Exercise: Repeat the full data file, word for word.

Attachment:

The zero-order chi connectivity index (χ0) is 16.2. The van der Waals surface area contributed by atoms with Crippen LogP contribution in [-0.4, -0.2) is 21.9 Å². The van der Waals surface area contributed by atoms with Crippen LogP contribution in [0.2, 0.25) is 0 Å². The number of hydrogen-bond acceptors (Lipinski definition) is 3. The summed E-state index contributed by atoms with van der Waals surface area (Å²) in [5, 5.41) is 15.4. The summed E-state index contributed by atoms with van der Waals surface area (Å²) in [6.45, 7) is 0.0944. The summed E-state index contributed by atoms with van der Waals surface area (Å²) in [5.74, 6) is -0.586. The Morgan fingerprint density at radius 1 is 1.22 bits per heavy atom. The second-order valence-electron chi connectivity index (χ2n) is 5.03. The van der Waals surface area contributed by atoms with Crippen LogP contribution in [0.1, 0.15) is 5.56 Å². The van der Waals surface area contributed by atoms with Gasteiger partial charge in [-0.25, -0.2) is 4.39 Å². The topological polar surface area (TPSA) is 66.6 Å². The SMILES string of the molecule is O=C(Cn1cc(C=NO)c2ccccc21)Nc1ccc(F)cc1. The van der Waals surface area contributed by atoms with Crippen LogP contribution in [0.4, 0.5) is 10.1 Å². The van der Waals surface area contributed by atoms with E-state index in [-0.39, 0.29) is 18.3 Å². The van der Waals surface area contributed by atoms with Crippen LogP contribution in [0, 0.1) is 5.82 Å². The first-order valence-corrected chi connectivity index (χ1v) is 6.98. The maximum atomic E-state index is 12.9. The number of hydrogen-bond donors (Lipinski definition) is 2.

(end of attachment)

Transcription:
The zero-order chi connectivity index (χ0) is 16.2. The van der Waals surface area contributed by atoms with Crippen LogP contribution in [-0.4, -0.2) is 21.9 Å². The van der Waals surface area contributed by atoms with Crippen LogP contribution in [0.2, 0.25) is 0 Å². The number of hydrogen-bond acceptors (Lipinski definition) is 3. The summed E-state index contributed by atoms with van der Waals surface area (Å²) in [5, 5.41) is 15.4. The summed E-state index contributed by atoms with van der Waals surface area (Å²) in [6.45, 7) is 0.0944. The summed E-state index contributed by atoms with van der Waals surface area (Å²) in [5.74, 6) is -0.586. The Morgan fingerprint density at radius 1 is 1.22 bits per heavy atom. The second-order valence-electron chi connectivity index (χ2n) is 5.03. The van der Waals surface area contributed by atoms with Crippen LogP contribution in [0.1, 0.15) is 5.56 Å². The van der Waals surface area contributed by atoms with Gasteiger partial charge in [-0.25, -0.2) is 4.39 Å². The topological polar surface area (TPSA) is 66.6 Å². The SMILES string of the molecule is O=C(Cn1cc(C=NO)c2ccccc21)Nc1ccc(F)cc1. The van der Waals surface area contributed by atoms with Crippen LogP contribution in [0.4, 0.5) is 10.1 Å². The van der Waals surface area contributed by atoms with E-state index in [-0.39, 0.29) is 18.3 Å². The van der Waals surface area contributed by atoms with Crippen LogP contribution in [0, 0.1) is 5.82 Å². The first-order valence-corrected chi connectivity index (χ1v) is 6.98. The maximum atomic E-state index is 12.9. The number of hydrogen-bond donors (Lipinski definition) is 2.